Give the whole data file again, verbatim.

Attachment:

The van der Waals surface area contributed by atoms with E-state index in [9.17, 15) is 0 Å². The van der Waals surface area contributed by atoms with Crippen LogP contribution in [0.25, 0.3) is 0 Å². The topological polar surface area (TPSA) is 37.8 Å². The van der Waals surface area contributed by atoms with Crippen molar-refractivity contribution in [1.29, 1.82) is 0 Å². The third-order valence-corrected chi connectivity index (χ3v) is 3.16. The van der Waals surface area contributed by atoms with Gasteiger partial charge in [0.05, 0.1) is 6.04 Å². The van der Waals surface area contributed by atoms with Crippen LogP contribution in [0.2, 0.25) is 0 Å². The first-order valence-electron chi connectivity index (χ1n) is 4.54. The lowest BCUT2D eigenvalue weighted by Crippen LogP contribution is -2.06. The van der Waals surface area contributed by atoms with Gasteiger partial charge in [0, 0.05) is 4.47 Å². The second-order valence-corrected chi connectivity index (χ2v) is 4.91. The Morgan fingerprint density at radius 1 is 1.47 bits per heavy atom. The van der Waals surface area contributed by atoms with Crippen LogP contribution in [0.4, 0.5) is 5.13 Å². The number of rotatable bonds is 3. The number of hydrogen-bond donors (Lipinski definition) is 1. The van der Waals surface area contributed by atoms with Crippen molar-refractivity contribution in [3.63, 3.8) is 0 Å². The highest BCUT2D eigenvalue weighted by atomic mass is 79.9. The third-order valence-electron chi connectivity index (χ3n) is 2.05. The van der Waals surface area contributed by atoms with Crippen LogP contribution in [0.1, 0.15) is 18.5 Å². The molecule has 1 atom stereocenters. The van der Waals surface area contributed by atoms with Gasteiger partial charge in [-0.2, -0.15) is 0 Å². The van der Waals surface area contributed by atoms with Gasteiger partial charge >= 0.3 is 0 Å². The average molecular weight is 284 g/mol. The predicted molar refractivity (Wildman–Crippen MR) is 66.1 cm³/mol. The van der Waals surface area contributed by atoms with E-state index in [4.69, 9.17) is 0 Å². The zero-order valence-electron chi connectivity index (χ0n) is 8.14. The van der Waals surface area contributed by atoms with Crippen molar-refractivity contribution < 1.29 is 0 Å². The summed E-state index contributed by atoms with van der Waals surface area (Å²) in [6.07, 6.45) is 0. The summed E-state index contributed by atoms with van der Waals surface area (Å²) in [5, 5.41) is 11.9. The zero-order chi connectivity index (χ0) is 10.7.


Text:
The van der Waals surface area contributed by atoms with E-state index in [9.17, 15) is 0 Å². The van der Waals surface area contributed by atoms with Crippen LogP contribution in [0.25, 0.3) is 0 Å². The topological polar surface area (TPSA) is 37.8 Å². The van der Waals surface area contributed by atoms with Crippen molar-refractivity contribution in [1.29, 1.82) is 0 Å². The third-order valence-corrected chi connectivity index (χ3v) is 3.16. The van der Waals surface area contributed by atoms with Gasteiger partial charge in [0.05, 0.1) is 6.04 Å². The van der Waals surface area contributed by atoms with Crippen LogP contribution in [0.2, 0.25) is 0 Å². The first-order valence-electron chi connectivity index (χ1n) is 4.54. The lowest BCUT2D eigenvalue weighted by Crippen LogP contribution is -2.06. The van der Waals surface area contributed by atoms with Gasteiger partial charge in [0, 0.05) is 4.47 Å². The second-order valence-corrected chi connectivity index (χ2v) is 4.91. The Morgan fingerprint density at radius 1 is 1.47 bits per heavy atom. The van der Waals surface area contributed by atoms with Crippen LogP contribution in [0.4, 0.5) is 5.13 Å². The number of rotatable bonds is 3. The number of hydrogen-bond donors (Lipinski definition) is 1. The van der Waals surface area contributed by atoms with Crippen molar-refractivity contribution in [3.63, 3.8) is 0 Å². The highest BCUT2D eigenvalue weighted by atomic mass is 79.9. The third-order valence-electron chi connectivity index (χ3n) is 2.05. The van der Waals surface area contributed by atoms with Crippen LogP contribution in [0.1, 0.15) is 18.5 Å². The molecule has 1 atom stereocenters. The van der Waals surface area contributed by atoms with Gasteiger partial charge in [-0.2, -0.15) is 0 Å². The van der Waals surface area contributed by atoms with Gasteiger partial charge >= 0.3 is 0 Å². The average molecular weight is 284 g/mol. The predicted molar refractivity (Wildman–Crippen MR) is 66.1 cm³/mol. The van der Waals surface area contributed by atoms with E-state index in [4.69, 9.17) is 0 Å². The zero-order valence-electron chi connectivity index (χ0n) is 8.14. The van der Waals surface area contributed by atoms with Crippen molar-refractivity contribution < 1.29 is 0 Å². The summed E-state index contributed by atoms with van der Waals surface area (Å²) in [6.07, 6.45) is 0. The summed E-state index contributed by atoms with van der Waals surface area (Å²) in [5, 5.41) is 11.9. The zero-order chi connectivity index (χ0) is 10.7.